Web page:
Kibana and ElasticSearch over Haproxy logs

2 minute read Published:

One of the most interesting things about open source, is the capability of being able to deploy software that can compete with tools more emblazoned or “enterprise” grade appliance.

One of these software is HaProxy which, with some tuning and doc reading, can easily sustain 20k-30k connection per seconds on a 1GB dual core virtual machine.

Of course, during testing phase and during live you would need to see haproxy logs, in particular error logs but also the access one; since the amount of data is rather big, you’d prefer having another server that has to do with write on the disk and let haproxy only deal with load balancing.

This can be easily done with haproxy due to his inner ability to use a remote logging daemon without having to use the local one.

This can be easily achieved on the conf file by adding under global section:

log "syslogip"
log-send-hostname "haproxy hostname"

This will redirect to facility local2 of remote every haproxy log.

After you have done this simple step, one question arise: how to parse those logs and get some useful statistic?

What “database” should i go for writing all that data?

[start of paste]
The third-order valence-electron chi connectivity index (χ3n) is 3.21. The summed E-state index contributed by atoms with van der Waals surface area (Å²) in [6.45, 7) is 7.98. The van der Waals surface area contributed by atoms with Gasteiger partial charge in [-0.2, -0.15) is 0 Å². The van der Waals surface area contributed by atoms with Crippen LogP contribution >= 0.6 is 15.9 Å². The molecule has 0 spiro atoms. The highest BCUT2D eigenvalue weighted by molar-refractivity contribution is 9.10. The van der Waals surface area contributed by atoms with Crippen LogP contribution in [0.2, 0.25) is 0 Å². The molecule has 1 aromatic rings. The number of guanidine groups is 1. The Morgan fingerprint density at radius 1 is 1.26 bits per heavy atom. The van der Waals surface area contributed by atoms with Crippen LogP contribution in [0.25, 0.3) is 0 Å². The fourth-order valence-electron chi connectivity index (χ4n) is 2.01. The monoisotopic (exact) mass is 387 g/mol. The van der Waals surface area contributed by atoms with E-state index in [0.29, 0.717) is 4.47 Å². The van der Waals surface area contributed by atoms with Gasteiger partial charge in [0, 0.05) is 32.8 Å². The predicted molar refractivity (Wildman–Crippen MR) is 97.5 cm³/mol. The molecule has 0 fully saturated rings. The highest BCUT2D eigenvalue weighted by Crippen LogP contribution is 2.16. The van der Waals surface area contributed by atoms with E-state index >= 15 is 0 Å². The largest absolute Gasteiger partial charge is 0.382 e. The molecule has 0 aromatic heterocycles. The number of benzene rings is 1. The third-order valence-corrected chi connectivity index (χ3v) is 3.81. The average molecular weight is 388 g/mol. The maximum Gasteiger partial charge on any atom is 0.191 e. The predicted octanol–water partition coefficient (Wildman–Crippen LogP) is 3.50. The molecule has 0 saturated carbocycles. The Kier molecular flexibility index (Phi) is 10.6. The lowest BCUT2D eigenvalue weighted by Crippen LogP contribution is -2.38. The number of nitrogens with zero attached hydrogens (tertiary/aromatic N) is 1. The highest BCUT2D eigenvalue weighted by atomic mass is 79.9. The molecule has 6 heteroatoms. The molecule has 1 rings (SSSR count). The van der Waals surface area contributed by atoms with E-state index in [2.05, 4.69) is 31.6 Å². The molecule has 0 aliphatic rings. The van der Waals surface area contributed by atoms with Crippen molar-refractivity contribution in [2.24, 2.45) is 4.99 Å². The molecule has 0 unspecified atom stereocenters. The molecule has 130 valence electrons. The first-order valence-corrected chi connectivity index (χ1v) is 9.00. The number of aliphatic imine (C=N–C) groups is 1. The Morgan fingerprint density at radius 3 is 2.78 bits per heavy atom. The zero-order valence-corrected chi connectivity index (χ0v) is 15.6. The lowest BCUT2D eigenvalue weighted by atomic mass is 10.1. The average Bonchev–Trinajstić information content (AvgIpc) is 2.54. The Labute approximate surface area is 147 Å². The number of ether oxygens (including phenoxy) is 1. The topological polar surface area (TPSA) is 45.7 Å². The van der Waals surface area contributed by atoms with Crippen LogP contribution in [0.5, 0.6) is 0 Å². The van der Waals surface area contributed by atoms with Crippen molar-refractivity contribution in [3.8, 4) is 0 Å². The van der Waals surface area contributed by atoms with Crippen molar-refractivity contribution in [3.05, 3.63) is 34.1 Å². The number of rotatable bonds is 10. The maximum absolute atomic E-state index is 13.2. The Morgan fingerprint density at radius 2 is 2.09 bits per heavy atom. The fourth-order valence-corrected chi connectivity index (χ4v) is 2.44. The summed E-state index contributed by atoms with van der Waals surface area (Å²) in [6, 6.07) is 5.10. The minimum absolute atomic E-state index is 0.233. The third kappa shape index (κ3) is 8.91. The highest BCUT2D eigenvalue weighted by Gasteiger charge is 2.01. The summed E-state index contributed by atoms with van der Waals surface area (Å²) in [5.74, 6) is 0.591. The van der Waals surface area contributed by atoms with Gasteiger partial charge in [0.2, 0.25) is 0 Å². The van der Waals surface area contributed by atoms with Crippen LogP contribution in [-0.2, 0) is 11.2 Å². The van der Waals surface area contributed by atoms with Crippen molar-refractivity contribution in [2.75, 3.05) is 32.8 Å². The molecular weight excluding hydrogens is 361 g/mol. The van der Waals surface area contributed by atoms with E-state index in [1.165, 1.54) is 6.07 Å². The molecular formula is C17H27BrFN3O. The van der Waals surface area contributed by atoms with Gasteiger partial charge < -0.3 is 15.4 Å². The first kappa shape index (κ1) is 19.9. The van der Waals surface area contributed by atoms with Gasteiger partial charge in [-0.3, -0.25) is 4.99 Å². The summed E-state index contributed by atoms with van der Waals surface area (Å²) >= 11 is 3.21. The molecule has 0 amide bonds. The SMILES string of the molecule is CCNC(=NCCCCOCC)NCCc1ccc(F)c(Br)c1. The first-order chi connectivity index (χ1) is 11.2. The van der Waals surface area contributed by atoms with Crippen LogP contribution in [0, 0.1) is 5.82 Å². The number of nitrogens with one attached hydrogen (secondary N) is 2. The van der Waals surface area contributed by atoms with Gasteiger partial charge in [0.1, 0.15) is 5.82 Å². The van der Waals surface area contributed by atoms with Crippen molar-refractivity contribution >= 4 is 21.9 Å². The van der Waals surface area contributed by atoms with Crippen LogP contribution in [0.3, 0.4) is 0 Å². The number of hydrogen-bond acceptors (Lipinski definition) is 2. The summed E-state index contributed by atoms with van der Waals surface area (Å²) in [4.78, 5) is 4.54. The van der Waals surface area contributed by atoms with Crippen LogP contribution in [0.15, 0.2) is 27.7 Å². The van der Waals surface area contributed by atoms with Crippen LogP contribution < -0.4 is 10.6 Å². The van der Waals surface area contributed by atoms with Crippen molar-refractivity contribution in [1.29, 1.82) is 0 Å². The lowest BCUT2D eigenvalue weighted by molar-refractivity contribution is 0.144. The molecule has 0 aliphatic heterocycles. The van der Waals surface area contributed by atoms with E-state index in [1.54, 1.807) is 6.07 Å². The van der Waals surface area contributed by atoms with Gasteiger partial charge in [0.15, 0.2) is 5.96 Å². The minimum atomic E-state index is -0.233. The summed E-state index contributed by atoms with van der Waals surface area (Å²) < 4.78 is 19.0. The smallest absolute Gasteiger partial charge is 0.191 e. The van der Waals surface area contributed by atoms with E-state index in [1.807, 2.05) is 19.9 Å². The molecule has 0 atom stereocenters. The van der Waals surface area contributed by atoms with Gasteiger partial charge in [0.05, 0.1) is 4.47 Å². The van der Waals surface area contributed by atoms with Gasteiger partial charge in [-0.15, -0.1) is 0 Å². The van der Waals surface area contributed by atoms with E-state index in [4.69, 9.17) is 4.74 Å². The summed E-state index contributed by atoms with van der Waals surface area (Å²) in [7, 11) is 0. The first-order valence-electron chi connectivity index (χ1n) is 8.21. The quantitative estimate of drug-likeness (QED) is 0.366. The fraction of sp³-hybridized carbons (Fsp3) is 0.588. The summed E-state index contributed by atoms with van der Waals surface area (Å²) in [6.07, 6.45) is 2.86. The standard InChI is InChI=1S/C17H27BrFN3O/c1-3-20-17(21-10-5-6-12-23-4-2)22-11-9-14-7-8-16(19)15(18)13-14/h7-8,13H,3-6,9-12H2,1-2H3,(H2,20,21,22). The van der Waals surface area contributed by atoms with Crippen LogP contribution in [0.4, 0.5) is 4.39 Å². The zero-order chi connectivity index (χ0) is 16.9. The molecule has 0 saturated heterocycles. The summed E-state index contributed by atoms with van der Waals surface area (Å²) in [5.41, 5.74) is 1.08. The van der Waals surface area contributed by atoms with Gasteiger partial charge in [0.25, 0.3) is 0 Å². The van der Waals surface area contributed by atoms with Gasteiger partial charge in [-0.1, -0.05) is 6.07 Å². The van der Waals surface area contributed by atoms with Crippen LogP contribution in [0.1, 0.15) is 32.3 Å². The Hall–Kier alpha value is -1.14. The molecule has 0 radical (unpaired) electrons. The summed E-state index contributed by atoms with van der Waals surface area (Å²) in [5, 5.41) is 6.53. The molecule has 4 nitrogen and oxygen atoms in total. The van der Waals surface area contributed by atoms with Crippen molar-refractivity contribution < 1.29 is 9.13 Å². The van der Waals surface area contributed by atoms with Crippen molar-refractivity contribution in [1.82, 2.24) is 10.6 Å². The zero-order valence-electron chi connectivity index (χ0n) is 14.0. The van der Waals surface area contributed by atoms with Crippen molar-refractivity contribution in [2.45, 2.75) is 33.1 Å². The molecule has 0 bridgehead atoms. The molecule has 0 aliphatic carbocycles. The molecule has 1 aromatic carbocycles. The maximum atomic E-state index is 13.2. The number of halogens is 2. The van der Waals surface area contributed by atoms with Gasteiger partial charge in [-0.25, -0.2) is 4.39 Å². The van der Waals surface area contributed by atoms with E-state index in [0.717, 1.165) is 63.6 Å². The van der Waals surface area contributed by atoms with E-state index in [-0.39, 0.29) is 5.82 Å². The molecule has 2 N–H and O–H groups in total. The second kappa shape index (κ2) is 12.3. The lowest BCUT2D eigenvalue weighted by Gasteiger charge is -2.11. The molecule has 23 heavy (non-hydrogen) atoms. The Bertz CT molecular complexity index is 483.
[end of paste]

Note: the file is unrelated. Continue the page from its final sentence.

This is where tools like elasticsearch come helping you.

There’s an extension to make your rsyslog talk with elasticsearch so it’s all pretty much trivial to install and configure.

Start from a template like this one to configure how to send your info to elastic search (this one suppose your elastic search is on localhost)

module(load="omelasticsearch") # for outputting to Elasticsearch

# this is for index names to be like: logstash-YYYY.MM.DD
template(name="logstash-index" type="list") {
    constant(value="logstash-")
    property(name="timereported" dateFormat="rfc3339" position.from="1" position.to="4")
    constant(value=".")
    property(name="timereported" dateFormat="rfc3339" position.from="6" position.to="7")
    constant(value=".")
    property(name="timereported" dateFormat="rfc3339" position.from="9" position.to="10")
}

# this is for formatting our syslog in JSON with @timestamp
template(name="plain-syslog" type="list") {
    constant(value="{")
      constant(value="\"@timestamp\":\"")     property(name="timereported" dateFormat="rfc3339")
      constant(value="\",\"host\":\"")        property(name="hostname")
      constant(value="\",\"severity\":\"")    property(name="syslogseverity-text")
      constant(value="\",\"facility\":\"")    property(name="syslogfacility-text")
      constant(value="\",\"tag\":\"")   property(name="syslogtag" format="json")
      constant(value="\",\"message\":\"")    property(name="msg" format="json")
    constant(value="\"}")
}
# this is where we actually send the logs to Elasticsearch (localhost:9200 by default)
local2.* action(type="omelasticsearch" template="plain-syslog" searchIndex="logstash-index" dynSearchIndex="on")

#this is to avoid local2 being processed in other log rules
& ~

Why we use this template? because we want to adhere to logstash format, in case we want to play with that tool or use one of his output plugin.

At this point you can use Kibana for general looking to those logs.